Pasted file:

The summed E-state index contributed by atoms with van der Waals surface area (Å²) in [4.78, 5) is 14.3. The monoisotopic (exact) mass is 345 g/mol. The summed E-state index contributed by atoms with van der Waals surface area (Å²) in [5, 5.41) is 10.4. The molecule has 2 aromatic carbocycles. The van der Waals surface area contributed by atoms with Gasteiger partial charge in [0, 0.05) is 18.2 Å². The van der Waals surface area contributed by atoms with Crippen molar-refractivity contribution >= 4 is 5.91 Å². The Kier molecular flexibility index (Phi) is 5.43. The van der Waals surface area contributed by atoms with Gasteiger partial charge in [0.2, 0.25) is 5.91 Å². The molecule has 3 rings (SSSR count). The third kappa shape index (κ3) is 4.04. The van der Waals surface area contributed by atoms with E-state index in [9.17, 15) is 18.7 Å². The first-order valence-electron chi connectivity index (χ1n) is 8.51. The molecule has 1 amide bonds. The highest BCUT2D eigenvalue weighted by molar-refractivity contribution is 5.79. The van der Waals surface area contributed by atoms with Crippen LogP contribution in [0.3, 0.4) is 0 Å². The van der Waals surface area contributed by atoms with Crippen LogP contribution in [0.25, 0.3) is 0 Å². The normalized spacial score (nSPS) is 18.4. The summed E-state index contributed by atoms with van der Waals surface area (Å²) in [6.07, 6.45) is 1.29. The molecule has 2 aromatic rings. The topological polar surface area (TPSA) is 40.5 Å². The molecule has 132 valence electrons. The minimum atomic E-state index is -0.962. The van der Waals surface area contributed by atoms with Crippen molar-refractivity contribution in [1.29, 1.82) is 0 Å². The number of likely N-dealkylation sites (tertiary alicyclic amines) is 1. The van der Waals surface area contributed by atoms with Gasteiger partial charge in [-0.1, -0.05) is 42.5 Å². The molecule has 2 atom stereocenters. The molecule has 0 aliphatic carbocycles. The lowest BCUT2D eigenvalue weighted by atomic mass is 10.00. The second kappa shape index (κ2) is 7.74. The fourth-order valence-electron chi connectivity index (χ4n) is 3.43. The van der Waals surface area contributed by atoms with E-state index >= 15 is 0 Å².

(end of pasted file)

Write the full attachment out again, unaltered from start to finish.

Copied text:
The summed E-state index contributed by atoms with van der Waals surface area (Å²) in [4.78, 5) is 14.3. The monoisotopic (exact) mass is 345 g/mol. The summed E-state index contributed by atoms with van der Waals surface area (Å²) in [5, 5.41) is 10.4. The molecule has 2 aromatic carbocycles. The van der Waals surface area contributed by atoms with Gasteiger partial charge in [0, 0.05) is 18.2 Å². The van der Waals surface area contributed by atoms with Crippen molar-refractivity contribution >= 4 is 5.91 Å². The Kier molecular flexibility index (Phi) is 5.43. The van der Waals surface area contributed by atoms with Gasteiger partial charge in [0.2, 0.25) is 5.91 Å². The molecule has 3 rings (SSSR count). The third kappa shape index (κ3) is 4.04. The van der Waals surface area contributed by atoms with E-state index in [9.17, 15) is 18.7 Å². The first-order valence-electron chi connectivity index (χ1n) is 8.51. The molecule has 1 amide bonds. The highest BCUT2D eigenvalue weighted by molar-refractivity contribution is 5.79. The van der Waals surface area contributed by atoms with Crippen LogP contribution in [0.3, 0.4) is 0 Å². The van der Waals surface area contributed by atoms with Crippen LogP contribution in [0.25, 0.3) is 0 Å². The normalized spacial score (nSPS) is 18.4. The summed E-state index contributed by atoms with van der Waals surface area (Å²) in [6.07, 6.45) is 1.29. The molecule has 2 aromatic rings. The topological polar surface area (TPSA) is 40.5 Å². The molecule has 132 valence electrons. The minimum atomic E-state index is -0.962. The van der Waals surface area contributed by atoms with Crippen molar-refractivity contribution in [1.29, 1.82) is 0 Å². The number of likely N-dealkylation sites (tertiary alicyclic amines) is 1. The van der Waals surface area contributed by atoms with Gasteiger partial charge in [-0.1, -0.05) is 42.5 Å². The molecule has 2 atom stereocenters. The molecule has 0 aliphatic carbocycles. The lowest BCUT2D eigenvalue weighted by atomic mass is 10.00. The second kappa shape index (κ2) is 7.74. The fourth-order valence-electron chi connectivity index (χ4n) is 3.43. The van der Waals surface area contributed by atoms with E-state index >= 15 is 0 Å².